The government is promising to force "cowboy" financial firms to disclose the names of people using "aggressive" tax avoidance schemes.
Treasury minister David Gauke said such products were "repugnant" and unfairly penalised ordinary taxpayers.
The proposal is part of a government consultation on curbing avoidance.
Later, Mr Gauke said householders who paid tradesmen in cash were morally wrong as they were "facilitating the hidden economy".
Tuesday's Daily Telegraph quotes Mr Gauke as saying: "Getting a discount with your plumber by paying cash in hand is something that is a big cost to the Revenue and means others have to pay more in tax.
"I think it is morally wrong. It is illegal for the plumber but it is pretty implicit in those circumstances that there is a reason why there is a discount for cash. That is a large part of the hidden economy."
Mr Gauke told Mondays BBC's Newsnight programme: "When a tradesman says 'here's a 10%, a 20% discount on your bill if you pay me cash in hand' that is... as a big a problem in terms of loss to the Exchequer as tax avoidance.
"Revenue is not being paid as it should be paid... If people do that, they have to do so with the recognition that it means taxes will be higher for the rest."
Last month Prime Minister David Cameron condemned the use by comedian Jimmy Carr of a Jersey-based scheme as "morally wrong".
That was one of a number of high-profile cases of people using financial loopholes to legally avoid large tax bills.
The Treasury estimates that 14% of all unpaid tax income is due to aggressive avoidance schemes, which are not illegal but are deemed unfairly to deprive the government of income.
The proposals include:
- Measures to make finance companies disclose details of wealthy clients who take advantage of such schemes
- Firms having to disclose how all their tax avoidance schemes work, not just the ones for which they are being criticised
- Publishing warnings about tax avoidance schemes that are effectively being mis-sold, to make it easier for taxpayers to identify when they are on the receiving end of a hard sell by a disreputable promoter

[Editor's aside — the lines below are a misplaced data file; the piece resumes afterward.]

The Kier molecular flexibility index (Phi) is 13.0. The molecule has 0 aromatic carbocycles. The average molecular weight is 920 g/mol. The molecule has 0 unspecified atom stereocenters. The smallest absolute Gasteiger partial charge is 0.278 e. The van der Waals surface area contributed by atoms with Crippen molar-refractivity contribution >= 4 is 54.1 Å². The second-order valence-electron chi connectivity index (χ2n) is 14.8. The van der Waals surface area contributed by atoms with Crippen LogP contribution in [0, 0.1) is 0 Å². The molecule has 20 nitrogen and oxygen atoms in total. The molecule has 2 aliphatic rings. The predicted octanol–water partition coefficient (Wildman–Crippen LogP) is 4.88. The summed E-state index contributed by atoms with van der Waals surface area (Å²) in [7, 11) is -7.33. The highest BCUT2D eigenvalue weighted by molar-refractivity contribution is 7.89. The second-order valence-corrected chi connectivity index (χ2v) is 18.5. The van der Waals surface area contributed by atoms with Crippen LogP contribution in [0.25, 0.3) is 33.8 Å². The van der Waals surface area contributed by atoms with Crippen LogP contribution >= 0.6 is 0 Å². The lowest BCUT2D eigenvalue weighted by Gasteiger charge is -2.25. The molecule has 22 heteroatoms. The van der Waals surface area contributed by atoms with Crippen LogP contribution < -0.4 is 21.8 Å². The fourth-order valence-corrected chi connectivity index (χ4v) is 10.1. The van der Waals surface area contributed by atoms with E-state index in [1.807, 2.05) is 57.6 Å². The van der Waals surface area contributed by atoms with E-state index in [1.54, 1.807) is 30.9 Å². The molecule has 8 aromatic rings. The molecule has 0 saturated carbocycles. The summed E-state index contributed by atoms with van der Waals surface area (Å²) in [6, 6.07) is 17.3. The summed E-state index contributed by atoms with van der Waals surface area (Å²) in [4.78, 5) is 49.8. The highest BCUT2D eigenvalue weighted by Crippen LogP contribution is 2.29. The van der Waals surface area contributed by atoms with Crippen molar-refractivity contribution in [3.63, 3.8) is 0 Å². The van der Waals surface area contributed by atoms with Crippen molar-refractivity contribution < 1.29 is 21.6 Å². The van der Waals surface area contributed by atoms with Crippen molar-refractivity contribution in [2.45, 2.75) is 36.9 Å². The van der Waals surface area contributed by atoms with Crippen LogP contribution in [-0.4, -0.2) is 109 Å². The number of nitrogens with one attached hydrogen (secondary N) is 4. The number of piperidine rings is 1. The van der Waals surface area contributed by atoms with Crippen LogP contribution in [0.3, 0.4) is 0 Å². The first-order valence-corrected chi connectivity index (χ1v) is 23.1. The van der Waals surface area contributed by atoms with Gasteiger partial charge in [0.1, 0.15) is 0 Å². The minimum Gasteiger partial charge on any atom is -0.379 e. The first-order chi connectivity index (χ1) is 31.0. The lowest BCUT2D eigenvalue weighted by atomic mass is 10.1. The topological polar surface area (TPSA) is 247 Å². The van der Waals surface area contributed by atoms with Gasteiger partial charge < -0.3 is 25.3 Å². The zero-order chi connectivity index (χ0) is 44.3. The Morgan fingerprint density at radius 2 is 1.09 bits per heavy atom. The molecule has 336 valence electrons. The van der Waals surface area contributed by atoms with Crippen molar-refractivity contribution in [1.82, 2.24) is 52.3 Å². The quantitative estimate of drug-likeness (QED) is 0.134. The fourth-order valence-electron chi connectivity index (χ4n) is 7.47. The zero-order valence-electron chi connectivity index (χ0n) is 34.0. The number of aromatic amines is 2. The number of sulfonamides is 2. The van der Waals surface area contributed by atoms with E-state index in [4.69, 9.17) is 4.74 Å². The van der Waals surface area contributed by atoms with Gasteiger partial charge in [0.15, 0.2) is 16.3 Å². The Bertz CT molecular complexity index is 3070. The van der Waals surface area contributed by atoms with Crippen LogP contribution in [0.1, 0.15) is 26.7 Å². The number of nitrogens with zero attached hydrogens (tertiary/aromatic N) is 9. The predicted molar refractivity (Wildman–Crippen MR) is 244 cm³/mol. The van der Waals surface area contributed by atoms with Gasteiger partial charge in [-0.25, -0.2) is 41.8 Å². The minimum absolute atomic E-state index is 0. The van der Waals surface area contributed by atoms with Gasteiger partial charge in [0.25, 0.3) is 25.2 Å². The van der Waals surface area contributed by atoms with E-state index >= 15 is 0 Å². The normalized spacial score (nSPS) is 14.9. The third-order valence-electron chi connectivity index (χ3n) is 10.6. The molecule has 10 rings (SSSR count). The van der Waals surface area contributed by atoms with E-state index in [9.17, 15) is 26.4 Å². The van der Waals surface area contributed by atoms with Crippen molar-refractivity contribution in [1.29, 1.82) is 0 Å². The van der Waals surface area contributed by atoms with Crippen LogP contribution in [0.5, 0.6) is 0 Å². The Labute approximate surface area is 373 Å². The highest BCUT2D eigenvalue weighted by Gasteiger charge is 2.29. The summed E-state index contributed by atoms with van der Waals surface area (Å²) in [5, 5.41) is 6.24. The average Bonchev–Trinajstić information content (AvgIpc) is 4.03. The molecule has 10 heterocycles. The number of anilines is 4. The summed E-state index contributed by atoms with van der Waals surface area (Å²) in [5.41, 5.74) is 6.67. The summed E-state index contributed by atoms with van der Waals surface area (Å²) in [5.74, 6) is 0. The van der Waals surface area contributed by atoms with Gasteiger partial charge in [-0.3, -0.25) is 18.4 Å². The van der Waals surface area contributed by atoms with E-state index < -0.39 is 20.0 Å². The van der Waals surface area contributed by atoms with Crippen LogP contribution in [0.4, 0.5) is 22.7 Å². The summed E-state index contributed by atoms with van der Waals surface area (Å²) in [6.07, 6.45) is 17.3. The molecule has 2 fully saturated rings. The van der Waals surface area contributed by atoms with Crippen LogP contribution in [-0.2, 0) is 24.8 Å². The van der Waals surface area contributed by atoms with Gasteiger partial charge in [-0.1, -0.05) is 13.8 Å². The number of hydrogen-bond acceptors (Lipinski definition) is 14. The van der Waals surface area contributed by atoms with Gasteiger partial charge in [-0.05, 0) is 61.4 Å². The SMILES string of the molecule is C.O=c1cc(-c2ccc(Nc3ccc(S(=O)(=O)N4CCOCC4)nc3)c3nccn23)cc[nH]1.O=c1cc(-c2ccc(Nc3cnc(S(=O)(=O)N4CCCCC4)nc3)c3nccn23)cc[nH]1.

They comes alongside plans to legislate to curb tax avoidance through a general anti-avoidance rule.
Companies could face fines of more than £1m if they flout the new rules.
Mr Gauke acknowledged that tax avoidance - which is legal, unlike tax evasion - was difficult to define, adding that there was "always a barrier to be put up between unfairness and clarity".
He defined "aggressive" schemes as those which are "contrived" to defy the will of Parliament by depriving the government of expected revenues. He promised to "strengthen our description" of what constitutes tax avoidance to make schemes easier to control.
In a speech to the Policy Exchange think tank, Mr Gauke said HM Revenue and Customs already had an "excellent compliance record", adding: "We are building on the work we have already done to make life difficult for those who artificially and aggressively reduce their tax bill.
"These schemes damage our ability to fund public services and provide support to those who need it. They harm businesses by distorting competition. They damage public confidence.
"And they undermine the actions of the vast majority of taxpayers, who pay more in tax as a consequence of others enjoying a free ride."
He promised to deal with "cowboy advisers", who devise and sell schemes to divert money away from the Exchequer.
Mr Gauke told the BBC News Channel: "This is a message to people who might be tempted by an unfair tax avoidance scheme: if something looks too good to be true, it probably is too good to be true.
"It's unfair because other taxpayers are having to pay more as a consequence... We want to nip it in the bud and ensure that people don't get engaged in aggressive tax avoidance schemes."
Mr Carr last month confirmed making a "terrible error of judgement" after it emerged he used a complex scheme to reduce his tax bill.